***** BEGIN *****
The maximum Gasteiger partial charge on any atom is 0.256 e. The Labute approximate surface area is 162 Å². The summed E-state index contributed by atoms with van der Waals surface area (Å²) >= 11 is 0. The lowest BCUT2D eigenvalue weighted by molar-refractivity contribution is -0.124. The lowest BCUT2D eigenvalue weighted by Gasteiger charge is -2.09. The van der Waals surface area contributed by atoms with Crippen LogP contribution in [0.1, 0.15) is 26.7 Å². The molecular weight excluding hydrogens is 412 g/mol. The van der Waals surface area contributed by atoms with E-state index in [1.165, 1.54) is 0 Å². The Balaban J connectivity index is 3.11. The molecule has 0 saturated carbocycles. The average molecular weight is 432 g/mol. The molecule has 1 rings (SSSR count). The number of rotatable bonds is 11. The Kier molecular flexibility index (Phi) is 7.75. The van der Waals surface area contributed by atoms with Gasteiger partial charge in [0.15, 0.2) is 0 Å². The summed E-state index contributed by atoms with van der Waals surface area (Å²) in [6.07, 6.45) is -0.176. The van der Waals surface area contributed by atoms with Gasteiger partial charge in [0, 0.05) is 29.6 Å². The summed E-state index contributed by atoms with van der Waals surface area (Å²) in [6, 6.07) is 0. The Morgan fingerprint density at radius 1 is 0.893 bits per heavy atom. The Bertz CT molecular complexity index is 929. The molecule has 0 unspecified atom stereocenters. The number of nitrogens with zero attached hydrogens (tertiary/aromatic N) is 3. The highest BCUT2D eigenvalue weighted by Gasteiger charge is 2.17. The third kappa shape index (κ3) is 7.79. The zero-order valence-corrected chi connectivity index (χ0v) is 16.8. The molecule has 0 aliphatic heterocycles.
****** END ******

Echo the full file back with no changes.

The maximum Gasteiger partial charge on any atom is 0.256 e. The Labute approximate surface area is 162 Å². The summed E-state index contributed by atoms with van der Waals surface area (Å²) >= 11 is 0. The lowest BCUT2D eigenvalue weighted by molar-refractivity contribution is -0.124. The lowest BCUT2D eigenvalue weighted by Gasteiger charge is -2.09. The van der Waals surface area contributed by atoms with Crippen LogP contribution in [0.1, 0.15) is 26.7 Å². The molecular weight excluding hydrogens is 412 g/mol. The van der Waals surface area contributed by atoms with E-state index in [1.165, 1.54) is 0 Å². The Balaban J connectivity index is 3.11. The molecule has 0 saturated carbocycles. The average molecular weight is 432 g/mol. The molecule has 1 rings (SSSR count). The number of rotatable bonds is 11. The Kier molecular flexibility index (Phi) is 7.75. The van der Waals surface area contributed by atoms with Gasteiger partial charge in [0.15, 0.2) is 0 Å². The summed E-state index contributed by atoms with van der Waals surface area (Å²) in [6.07, 6.45) is -0.176. The van der Waals surface area contributed by atoms with Gasteiger partial charge in [0, 0.05) is 29.6 Å². The summed E-state index contributed by atoms with van der Waals surface area (Å²) in [6, 6.07) is 0. The Morgan fingerprint density at radius 1 is 0.893 bits per heavy atom. The Bertz CT molecular complexity index is 929. The molecule has 0 unspecified atom stereocenters. The number of nitrogens with zero attached hydrogens (tertiary/aromatic N) is 3. The highest BCUT2D eigenvalue weighted by Gasteiger charge is 2.17. The third kappa shape index (κ3) is 7.79. The zero-order valence-corrected chi connectivity index (χ0v) is 16.8. The molecule has 0 aliphatic heterocycles.